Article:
Lesson_4_Distinguishing_Argument_from_Nonargument

Lesson_4_Distinguishing_Argument_from_Nonargument - Lesson...

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Lesson 4: Distinguishing Arguments from Non-arguments How to identify arguments and distinguish them from various kinds of non-arguments.
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Distinguishing an Argument from an Explanation 4 Basic Tests: 1. The common knowledge test (well- known fact) 2. The past event test 3. The author’s intent test 4. The principle of charity test
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An argument is a claim defended with reasons. More precisely, a passage is an argument if and only if: (a) it is a group of two or more statements (b) one of those statements (the conclusion) is claimed or intended to be supported by the other(s) (the premises).
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Notice three important things that follow from this definition: 1. Arguments consist entirely of statements, i.e., sentences that it makes sense to regard as either true or false. Questions, commands, exclamations, and other kinds of nonstatements cannot be parts of arguments. (Keep in mind, however, that rhetorical questions should be treated as statements.) 2. No single statement, however long, complex, or controversial, is an argument. Arguments always consist of at least two statements. 3. Nothing counts as an argument unless it is claimed or intended that one statement follows from one or more other statements in the passage. In other words, a passage is an argument only if the speaker or writer intends to offer evidence or reasons why another statement should be accepted as true.
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Five kinds of passages that are sometimes confused with arguments are: reports unsupported statements of belief or opinion Illustrations conditional statements explanations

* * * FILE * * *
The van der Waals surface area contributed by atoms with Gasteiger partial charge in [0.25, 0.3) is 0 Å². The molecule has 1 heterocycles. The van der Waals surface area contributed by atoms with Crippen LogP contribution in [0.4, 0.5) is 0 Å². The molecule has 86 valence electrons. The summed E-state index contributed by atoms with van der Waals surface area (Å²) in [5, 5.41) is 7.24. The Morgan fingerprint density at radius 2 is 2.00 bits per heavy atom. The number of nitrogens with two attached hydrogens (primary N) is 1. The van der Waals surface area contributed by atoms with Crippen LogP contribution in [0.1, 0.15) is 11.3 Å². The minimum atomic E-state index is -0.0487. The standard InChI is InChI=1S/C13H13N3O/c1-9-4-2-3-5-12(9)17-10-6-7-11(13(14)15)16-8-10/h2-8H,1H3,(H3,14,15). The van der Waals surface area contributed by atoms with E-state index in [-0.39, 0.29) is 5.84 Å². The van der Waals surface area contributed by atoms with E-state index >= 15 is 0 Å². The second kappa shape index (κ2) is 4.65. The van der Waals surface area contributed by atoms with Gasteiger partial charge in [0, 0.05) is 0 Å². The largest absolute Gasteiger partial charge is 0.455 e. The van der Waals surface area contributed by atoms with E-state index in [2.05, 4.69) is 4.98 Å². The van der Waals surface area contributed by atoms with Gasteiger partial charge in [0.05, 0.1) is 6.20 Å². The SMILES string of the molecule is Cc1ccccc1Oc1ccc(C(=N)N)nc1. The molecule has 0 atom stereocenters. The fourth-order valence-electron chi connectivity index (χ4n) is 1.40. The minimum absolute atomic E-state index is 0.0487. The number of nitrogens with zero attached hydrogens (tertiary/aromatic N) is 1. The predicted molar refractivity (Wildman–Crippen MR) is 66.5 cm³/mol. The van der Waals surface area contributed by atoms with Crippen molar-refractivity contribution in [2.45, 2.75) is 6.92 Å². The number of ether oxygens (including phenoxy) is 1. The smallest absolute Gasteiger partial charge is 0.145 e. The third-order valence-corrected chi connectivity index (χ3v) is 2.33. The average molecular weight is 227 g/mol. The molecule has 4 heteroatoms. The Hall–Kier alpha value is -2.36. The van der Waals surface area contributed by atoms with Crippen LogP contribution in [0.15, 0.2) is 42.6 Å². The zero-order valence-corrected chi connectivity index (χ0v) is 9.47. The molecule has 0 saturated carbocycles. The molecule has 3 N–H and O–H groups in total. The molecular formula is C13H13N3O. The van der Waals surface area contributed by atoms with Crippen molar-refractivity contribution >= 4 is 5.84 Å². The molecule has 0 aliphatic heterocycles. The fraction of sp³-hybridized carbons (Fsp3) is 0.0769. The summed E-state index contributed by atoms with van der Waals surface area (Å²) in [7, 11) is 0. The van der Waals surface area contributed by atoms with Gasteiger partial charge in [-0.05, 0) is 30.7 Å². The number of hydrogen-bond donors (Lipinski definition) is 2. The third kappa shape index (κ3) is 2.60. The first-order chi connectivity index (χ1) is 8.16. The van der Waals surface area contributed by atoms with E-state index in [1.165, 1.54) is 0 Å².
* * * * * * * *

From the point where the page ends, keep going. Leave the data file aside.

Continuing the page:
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" Continuing reports suggest that there is an ongoing terrorist threat to Westerners and Western interests in the Philippines. Philippine authorities have warned that there may be bomb attacks in Manila and other key cities. Visitors can expect to be subject to frequent security checks at public and private facilities, including shopping malls and public transportation. Travel at night outside of metropolitan areas should be avoided," it said. This passage is a report. A report is a statement or group of statements intended simply to convey information about a subject. Keep in mind that reports of other people's arguments should be regarded as reports rather than as arguments.
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1. Begin each day with a prayer. 2. Work hard. 3. Love your family. 4. Make light of your troubles. 5. Follow the Golden Rule. 6. Read from the Bible. 7. Show kindness. 8. Read worthwhile books. 9. Be clean and pure. 10. Have charity in your heart. 11. Be obedient and respectful. 12. End the day in prayer. These twelve rules, the "Quaker Dozen," were written long ago in a family Bible. But I believe they still fit today's problems. (Adapted from Olive Ireland Theen, "Grandfather's Quaker
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This note was uploaded on 11/13/2010 for the course BA BA12345 taught by Professor Harry during the Spring '10 term at University of Economics and Technology.

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Lesson_4_Distinguishing_Argument_from_Nonargument - Lesson...

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